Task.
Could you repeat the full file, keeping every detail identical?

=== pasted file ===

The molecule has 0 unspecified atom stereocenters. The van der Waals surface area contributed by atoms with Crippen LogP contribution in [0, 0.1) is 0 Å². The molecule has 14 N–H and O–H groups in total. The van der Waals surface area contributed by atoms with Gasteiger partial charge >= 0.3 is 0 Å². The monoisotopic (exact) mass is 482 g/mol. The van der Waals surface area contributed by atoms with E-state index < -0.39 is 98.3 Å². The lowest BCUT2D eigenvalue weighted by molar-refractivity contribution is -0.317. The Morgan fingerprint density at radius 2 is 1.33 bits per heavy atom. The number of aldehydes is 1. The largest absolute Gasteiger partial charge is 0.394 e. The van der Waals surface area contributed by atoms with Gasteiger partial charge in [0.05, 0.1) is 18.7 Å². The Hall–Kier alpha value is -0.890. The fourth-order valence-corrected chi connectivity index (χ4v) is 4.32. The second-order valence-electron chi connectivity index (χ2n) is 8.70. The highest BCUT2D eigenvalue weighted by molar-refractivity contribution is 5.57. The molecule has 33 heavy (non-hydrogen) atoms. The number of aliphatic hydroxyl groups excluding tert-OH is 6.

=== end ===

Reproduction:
The molecule has 0 unspecified atom stereocenters. The van der Waals surface area contributed by atoms with Crippen LogP contribution in [0, 0.1) is 0 Å². The molecule has 14 N–H and O–H groups in total. The van der Waals surface area contributed by atoms with Gasteiger partial charge >= 0.3 is 0 Å². The monoisotopic (exact) mass is 482 g/mol. The van der Waals surface area contributed by atoms with E-state index < -0.39 is 98.3 Å². The lowest BCUT2D eigenvalue weighted by molar-refractivity contribution is -0.317. The Morgan fingerprint density at radius 2 is 1.33 bits per heavy atom. The number of aldehydes is 1. The largest absolute Gasteiger partial charge is 0.394 e. The van der Waals surface area contributed by atoms with Gasteiger partial charge in [0.05, 0.1) is 18.7 Å². The Hall–Kier alpha value is -0.890. The fourth-order valence-corrected chi connectivity index (χ4v) is 4.32. The second-order valence-electron chi connectivity index (χ2n) is 8.70. The highest BCUT2D eigenvalue weighted by molar-refractivity contribution is 5.57. The molecule has 33 heavy (non-hydrogen) atoms. The number of aliphatic hydroxyl groups excluding tert-OH is 6.